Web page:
Labour’s leadership has announced pledges to build 37 new wind farms, quintupling UK’s wind capacity and creating 70,000 jobs.
• to ban sale of new non-electric cars by 2030
• to invest billions in the technology and production of electric cars, hastening the transition with a 30,000-strong community of car clubs
• to delist from the Stock Exchange companies that fail to meet environmental criteria.
Environmentalists need to fight for Labour to win in an impending general election, and to implement these policies if they win. To step up to the scale of the needed transformation, we must fight for Labour’s leadership to commit to more.
For starters, the leadership must pledge to implement the sections of radical policy passed by Labour conference.
The pledges themselves are far from ideal. The wind farms are to be only majority public-owned, and the “environmental criteria” for companies are as yet unspecified.
The timescale shows a characteristic lack of ambition. Sale of new fossil-fuel powered cars should be phased out much quicker than 2030, and the construction of them terminated immediately on Labour taking power. Cars currently have an average life of 14 years, so if fossil-fuel cars are still sold up until 2030, that locks us into fossil dependency until well beyond a 2030 target.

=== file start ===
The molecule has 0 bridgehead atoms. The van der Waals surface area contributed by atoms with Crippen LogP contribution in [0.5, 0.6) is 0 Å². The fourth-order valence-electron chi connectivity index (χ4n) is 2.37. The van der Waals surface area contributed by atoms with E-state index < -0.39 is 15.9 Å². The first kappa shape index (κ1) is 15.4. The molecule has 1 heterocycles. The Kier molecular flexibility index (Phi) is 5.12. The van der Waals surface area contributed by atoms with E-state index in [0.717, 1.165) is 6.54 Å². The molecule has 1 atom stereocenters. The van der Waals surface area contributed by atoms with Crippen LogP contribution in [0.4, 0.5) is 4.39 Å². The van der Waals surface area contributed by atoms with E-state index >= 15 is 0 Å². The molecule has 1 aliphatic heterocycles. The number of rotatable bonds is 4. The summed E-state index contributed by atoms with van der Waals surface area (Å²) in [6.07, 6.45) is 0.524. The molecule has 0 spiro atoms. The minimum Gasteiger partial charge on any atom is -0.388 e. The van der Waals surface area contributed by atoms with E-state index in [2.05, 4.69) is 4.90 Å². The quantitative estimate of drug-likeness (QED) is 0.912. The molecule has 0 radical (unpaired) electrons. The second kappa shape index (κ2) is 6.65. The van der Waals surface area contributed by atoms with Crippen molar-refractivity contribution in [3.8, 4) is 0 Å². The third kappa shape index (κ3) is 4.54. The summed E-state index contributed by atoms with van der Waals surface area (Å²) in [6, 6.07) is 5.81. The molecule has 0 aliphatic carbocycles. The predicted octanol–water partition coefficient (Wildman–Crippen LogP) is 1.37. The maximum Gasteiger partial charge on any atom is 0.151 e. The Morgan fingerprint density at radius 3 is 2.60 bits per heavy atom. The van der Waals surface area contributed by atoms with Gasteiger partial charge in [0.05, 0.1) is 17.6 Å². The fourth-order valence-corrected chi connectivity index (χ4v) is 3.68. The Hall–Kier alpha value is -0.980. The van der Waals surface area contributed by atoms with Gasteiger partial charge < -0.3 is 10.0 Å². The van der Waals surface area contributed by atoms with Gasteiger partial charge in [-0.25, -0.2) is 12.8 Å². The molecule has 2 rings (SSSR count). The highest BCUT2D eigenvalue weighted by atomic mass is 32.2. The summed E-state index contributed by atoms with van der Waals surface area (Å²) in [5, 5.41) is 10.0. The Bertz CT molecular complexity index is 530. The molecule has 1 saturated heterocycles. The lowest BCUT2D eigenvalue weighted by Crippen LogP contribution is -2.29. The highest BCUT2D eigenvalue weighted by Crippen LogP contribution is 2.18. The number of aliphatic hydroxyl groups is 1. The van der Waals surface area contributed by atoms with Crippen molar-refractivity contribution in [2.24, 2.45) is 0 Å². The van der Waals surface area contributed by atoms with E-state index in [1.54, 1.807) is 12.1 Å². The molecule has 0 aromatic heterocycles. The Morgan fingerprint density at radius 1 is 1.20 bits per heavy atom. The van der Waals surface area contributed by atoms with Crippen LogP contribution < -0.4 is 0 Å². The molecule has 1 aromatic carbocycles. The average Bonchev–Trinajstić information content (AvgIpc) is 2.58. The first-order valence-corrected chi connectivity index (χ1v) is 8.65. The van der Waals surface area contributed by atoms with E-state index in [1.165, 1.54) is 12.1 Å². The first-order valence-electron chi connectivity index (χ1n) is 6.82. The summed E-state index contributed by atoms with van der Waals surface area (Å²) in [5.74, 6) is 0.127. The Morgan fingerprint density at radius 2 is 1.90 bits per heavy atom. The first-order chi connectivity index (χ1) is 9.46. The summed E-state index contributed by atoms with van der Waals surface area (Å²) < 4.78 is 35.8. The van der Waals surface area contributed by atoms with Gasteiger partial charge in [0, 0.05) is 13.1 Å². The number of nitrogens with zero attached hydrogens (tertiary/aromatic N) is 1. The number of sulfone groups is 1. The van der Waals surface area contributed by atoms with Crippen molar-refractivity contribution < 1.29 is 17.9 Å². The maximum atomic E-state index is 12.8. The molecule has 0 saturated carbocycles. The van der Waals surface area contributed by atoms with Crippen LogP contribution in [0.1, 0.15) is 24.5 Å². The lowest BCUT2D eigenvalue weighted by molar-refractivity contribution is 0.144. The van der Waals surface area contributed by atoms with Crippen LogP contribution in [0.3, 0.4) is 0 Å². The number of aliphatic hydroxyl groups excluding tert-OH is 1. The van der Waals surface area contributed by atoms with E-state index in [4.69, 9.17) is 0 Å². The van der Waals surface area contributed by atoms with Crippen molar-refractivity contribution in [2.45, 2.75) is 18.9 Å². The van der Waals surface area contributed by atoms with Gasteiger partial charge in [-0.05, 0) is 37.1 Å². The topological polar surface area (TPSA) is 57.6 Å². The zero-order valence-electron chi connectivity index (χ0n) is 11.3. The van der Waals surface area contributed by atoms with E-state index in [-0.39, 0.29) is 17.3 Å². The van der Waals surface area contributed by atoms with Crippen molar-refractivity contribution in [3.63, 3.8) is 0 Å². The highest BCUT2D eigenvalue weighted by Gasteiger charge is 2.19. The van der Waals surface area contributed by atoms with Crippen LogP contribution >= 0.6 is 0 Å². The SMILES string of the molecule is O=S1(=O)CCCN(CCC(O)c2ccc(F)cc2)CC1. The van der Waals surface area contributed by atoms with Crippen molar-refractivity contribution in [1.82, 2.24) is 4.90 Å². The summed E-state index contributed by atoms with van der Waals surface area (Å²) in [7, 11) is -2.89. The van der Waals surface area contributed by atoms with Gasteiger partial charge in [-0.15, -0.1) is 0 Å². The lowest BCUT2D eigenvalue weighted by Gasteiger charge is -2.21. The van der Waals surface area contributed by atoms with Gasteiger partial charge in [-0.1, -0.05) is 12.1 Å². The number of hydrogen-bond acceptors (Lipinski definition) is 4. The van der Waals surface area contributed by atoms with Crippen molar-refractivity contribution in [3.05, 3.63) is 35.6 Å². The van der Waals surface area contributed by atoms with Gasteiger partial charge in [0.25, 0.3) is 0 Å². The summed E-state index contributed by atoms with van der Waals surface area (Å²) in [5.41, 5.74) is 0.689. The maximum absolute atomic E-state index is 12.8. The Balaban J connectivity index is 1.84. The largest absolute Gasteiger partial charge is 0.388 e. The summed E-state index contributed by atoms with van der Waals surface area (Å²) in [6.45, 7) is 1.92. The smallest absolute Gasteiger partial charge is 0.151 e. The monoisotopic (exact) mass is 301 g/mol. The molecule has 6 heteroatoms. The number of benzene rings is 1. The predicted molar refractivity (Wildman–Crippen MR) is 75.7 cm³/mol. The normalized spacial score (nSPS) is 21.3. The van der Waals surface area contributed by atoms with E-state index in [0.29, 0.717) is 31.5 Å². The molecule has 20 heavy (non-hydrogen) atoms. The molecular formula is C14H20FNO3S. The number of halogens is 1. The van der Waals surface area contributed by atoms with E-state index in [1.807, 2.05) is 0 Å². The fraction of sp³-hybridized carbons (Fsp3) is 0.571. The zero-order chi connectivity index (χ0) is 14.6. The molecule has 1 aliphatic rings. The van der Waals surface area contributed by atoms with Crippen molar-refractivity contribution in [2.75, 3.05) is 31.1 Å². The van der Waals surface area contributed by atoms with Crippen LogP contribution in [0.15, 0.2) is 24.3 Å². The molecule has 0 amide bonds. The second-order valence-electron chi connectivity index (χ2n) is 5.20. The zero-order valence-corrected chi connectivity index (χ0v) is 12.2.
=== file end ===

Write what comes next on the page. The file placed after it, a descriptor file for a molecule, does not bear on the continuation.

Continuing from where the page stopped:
A scheme to scrap and recycle, or – where workable – to convert fossil-powered vehicles to electric is a necessary part of this transition. Necessary, too, is a huge investment in public transport and cycling infrastructure.
As for the net-zero 2030 target itself, it has been reported that this is “a target that senior party figures deem impossible to achieve”, and the “measure is unlikely to make it into Labour’s next manifesto”.
Labour conference committed to: “work towards a path to net zero carbon emissions by 2030, guaranteeing an increase in good unionised jobs in the UK, and the cost of which would be borne by the wealthiest not the majority; and implementing this target into law if it achieves a just transition for workers”. It is the leadership’s democratic duty to implement that.
Beyond presumed comments to journalists, the leadership have made – at conference, or since – no public argument as to why 2030 is impossible.
Rebecca Long-Bailey said she would be willing to support a 2030 net-zero target if there was a “credible plan with trade unions and industry”, and a “just transition” that did not adversely affect workers.
The policy as passed at Labour conference – and as yet largely ignored by Labour’s leadership – starts to sketch such a plan. Who could, and should take the lead on fleshing out such a credible policy?
Surely, for starters, the leadership of the Labour party, notably the Shadow Secretary of State for Business Energy and Industrial Strategy, Rebecca Long-Bailey herself?